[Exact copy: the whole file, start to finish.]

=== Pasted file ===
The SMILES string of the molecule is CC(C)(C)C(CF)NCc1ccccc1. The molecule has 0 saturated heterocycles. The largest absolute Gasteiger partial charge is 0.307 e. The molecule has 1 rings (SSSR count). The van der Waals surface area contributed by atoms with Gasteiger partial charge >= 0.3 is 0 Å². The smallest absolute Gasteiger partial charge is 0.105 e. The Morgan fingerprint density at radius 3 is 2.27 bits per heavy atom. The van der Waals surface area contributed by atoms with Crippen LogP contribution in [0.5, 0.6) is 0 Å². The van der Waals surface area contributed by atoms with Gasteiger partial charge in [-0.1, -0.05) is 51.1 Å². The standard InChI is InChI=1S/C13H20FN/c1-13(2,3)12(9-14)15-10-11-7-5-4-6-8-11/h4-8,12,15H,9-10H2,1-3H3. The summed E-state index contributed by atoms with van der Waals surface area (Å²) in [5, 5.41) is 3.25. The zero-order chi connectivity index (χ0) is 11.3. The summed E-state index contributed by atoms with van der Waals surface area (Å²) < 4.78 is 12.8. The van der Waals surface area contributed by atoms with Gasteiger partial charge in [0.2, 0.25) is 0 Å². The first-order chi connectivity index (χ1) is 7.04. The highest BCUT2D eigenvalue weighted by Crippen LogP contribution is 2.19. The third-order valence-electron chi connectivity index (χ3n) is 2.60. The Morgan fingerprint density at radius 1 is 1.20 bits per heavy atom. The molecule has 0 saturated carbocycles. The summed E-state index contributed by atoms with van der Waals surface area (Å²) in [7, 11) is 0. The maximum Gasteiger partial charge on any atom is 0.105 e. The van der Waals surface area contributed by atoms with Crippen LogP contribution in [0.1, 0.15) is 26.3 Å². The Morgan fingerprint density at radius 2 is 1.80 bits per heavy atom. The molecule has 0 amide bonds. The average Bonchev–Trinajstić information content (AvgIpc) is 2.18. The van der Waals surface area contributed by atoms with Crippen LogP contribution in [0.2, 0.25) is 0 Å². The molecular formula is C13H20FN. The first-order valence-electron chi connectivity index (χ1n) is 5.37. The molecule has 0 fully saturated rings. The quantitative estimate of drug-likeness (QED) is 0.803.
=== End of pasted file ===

The SMILES string of the molecule is CC(C)(C)C(CF)NCc1ccccc1. The molecule has 0 saturated heterocycles. The largest absolute Gasteiger partial charge is 0.307 e. The molecule has 1 rings (SSSR count). The van der Waals surface area contributed by atoms with Gasteiger partial charge >= 0.3 is 0 Å². The smallest absolute Gasteiger partial charge is 0.105 e. The Morgan fingerprint density at radius 3 is 2.27 bits per heavy atom. The van der Waals surface area contributed by atoms with Crippen LogP contribution in [0.5, 0.6) is 0 Å². The van der Waals surface area contributed by atoms with Gasteiger partial charge in [-0.1, -0.05) is 51.1 Å². The standard InChI is InChI=1S/C13H20FN/c1-13(2,3)12(9-14)15-10-11-7-5-4-6-8-11/h4-8,12,15H,9-10H2,1-3H3. The summed E-state index contributed by atoms with van der Waals surface area (Å²) in [5, 5.41) is 3.25. The zero-order chi connectivity index (χ0) is 11.3. The summed E-state index contributed by atoms with van der Waals surface area (Å²) < 4.78 is 12.8. The van der Waals surface area contributed by atoms with Gasteiger partial charge in [0.2, 0.25) is 0 Å². The first-order chi connectivity index (χ1) is 7.04. The highest BCUT2D eigenvalue weighted by Crippen LogP contribution is 2.19. The third-order valence-electron chi connectivity index (χ3n) is 2.60. The Morgan fingerprint density at radius 1 is 1.20 bits per heavy atom. The molecule has 0 saturated carbocycles. The summed E-state index contributed by atoms with van der Waals surface area (Å²) in [7, 11) is 0. The maximum Gasteiger partial charge on any atom is 0.105 e. The van der Waals surface area contributed by atoms with Crippen LogP contribution in [0.1, 0.15) is 26.3 Å². The Morgan fingerprint density at radius 2 is 1.80 bits per heavy atom. The molecule has 0 amide bonds. The average Bonchev–Trinajstić information content (AvgIpc) is 2.18. The van der Waals surface area contributed by atoms with Crippen LogP contribution in [0.2, 0.25) is 0 Å². The molecular formula is C13H20FN. The first-order valence-electron chi connectivity index (χ1n) is 5.37. The molecule has 0 fully saturated rings. The quantitative estimate of drug-likeness (QED) is 0.803.